Truth about fly amanita, science confirms

Amanita

Amanita

The scientific name of the fly amanita is Amanita muscaria Persoon. It is also known as Poisonous amanita,Fly agaric, and Soma.

Historical tidbit

The fatal mushroom poisoning of Count Achilles de Vecchj became the stimulus for disseminating information on mushroom identification. The Count died from eating Amanita muscaria, a toxic species not normally fatal. The investigation of the de Vecchj poisoning led to public advisories on edible and toxic mushrooms.

Botany

Amanita muscaria is a mushroom, with a bright yellow to orange or orange red cap, covered on the top with powdery scales, 10 to 18 centimeters in diameters. Gills are white. Stem is 10 to 19 centimeters high, white or tinged with yellow in color and is often scaly. Volva is white and prominent and surrounds the swollen end of the stem, but soon tears off.

Distribution

Reported to grow in Baguio.

Constituents

– Contains muscarine, with a melting point of 100 D.

– Also yields amanitine.

– It contains biologically active agents, two of which are known to be psychoactive – muscimol and ibotenic acid.

– Muscarine is only a trace compound in fly agaric A. at varying doses, usually around 0.0003% fresh weight; muscimol is the pharmacologically more important compound.

Amanita magic mushroom

Properties

– A poisonous mushroom.

– Tobacco-like in odor, tasteless, and alkaline.

– Muscarine prolongs the diastolic action of the heart and acts as a vasomotor and respiratory depressant.

– Popular primarily for its hallucinogenic properties.

Uses
Edibility / concerns

– A poisonous mushroom.

– Despite reported toxicity, the mushroom is a popular indulgence among groups seeking hallucinogenic culinary excursions. It is eaten raw, with varying side effects.

– Also eaten pickled or sauteed.

– Parboiling increases edibility, reported to remove most of the ibotenic and muscimol.

– Despite various detoxification recipes, toxicities and poisonings are still reported, often from skipping steps or not following detox procedures.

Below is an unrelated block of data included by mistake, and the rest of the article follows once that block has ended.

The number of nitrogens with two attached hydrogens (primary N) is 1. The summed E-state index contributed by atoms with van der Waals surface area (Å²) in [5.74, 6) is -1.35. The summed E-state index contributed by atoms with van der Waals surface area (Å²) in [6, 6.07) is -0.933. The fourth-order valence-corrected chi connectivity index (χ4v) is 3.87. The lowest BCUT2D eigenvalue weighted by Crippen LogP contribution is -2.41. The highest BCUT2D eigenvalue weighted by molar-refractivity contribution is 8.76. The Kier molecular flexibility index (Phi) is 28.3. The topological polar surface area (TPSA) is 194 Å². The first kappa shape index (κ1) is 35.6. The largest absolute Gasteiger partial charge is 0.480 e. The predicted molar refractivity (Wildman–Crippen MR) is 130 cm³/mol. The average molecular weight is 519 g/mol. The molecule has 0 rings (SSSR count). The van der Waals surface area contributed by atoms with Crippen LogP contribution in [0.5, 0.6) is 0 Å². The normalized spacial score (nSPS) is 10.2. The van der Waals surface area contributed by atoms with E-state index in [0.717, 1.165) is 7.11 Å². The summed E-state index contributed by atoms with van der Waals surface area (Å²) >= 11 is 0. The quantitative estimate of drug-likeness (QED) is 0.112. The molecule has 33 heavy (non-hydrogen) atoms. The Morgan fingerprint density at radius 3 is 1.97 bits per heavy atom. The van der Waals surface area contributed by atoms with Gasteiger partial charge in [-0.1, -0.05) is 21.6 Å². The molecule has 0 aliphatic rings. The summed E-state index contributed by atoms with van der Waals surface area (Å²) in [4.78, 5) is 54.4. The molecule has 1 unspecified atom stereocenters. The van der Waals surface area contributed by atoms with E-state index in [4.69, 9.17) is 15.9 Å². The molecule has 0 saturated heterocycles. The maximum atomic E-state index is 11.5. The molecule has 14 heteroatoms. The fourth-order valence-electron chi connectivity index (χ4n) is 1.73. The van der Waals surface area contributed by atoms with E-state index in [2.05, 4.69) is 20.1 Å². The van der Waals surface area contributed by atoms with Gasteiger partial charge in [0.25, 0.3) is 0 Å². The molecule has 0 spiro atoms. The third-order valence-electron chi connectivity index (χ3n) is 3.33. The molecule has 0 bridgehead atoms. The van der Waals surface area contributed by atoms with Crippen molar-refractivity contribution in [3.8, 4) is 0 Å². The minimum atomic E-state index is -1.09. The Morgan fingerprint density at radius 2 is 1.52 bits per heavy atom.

Folkloric traditional uses

– Employed as remedy for epilepsy with little effect.

– Used in the treatment of night sweats of phthisis.

– Used by shamans for spiritual and physical healing.

– Reported use for analgesia, sore throat, cancer, arthritis.

Other uses

– Extract of the deadly poisonous mushroom is used to poison flies in some countries.

– Used as an intoxicant and entheogen by Siberian tribes.

– Associated with Shamanic and magical rituals.

– Identified as the “Soma” of the ancient Rig Veda (4000 BC) .

Scientific study on amanita

Pigments of Fly Agaric:

The complex pigment pattern of fly agaric was studied by LC-DAD and mass spectrometry. Among the betaxanthines the derivatives of serine, threonine, ethanolamine, alanine, Dopa, phenylalanine and tryptophan were reported to contribute to the pigment pattern. Betalamic acid, muscaflavin and seco-dopas were also reported. Pigment extracts were highly susceptible to degradation and rapid color loss.

Antitumor / α-Glucan:

A water-insoluble, alkali-soluble linear α-(1→3)-glucan obtained from fruiting bodies of Amanita muscaria and Agrocybe aegerita had little or no antitumor effect, while their carboxymethylated products showed potent antitumor activity (Kiho et al. 1994; Yoshida et al. 1996).

Muscimol / Neuropharmacological Effects:

Study evaluate the effects of muscimol on the EEG and spontaneous and conditioned behavior of cats, rabbits and rats. Muscimol-treated rabbits receiving small doses of diazepam and pentobarbital showed flaccid paralysis with an EEG patters similar to deep stages of anesthesia. In cats and rabbits, muscimol disrupted conditioned performance. The results are discussed in relation to the hallucinogenic and confusional effects of muscimol reported in man.

Toxicity

• It’s called many things: magic, sacred, or the herb of immortality, but it carries a risk of poisoning and toxicity.

• Although generally considered poisonous, deaths are rare.

• Poisoning is typically accidental, in young children or people mistaking it for edible species, or people ingesting it for the hallucinogenic experience. The white spots may be washed away by heavy rain and can then be mistaken for the edible specie, A. caesarea.

• The toxic dose in adults is approximately 6 mg muscimol or 30-60 mg ibotenic acid, the amount typically found in one cap of A. muscaria. Fifteen caps have been approximated to deliver a fatal dose; however, with region-to-region and season-to-season variations, it is an uncertain approximation.

• A fatal outcomes have been reported from ingestion of 6-10 freeze-dried muscaria caps. (see study)

• Toxicity effects range are wide ranging: nausea, drowsiness, low blood pressure, sweating, salivation, euphoria, ataxia, visual and auditory distortions, loss of equilibrium. More serious poisoning effects are delirium, agitation, confusion, hallucinations and CNS depression, even seizures and coma.

• Emergent treatment, depending on time-factor, consists of gastric decontamination, gastric lavage, activated charcoal, benzodiazepines for control of agitation, hyperactivity and seizures.

Availability

Wild-crafted.
Tinctures, creams.

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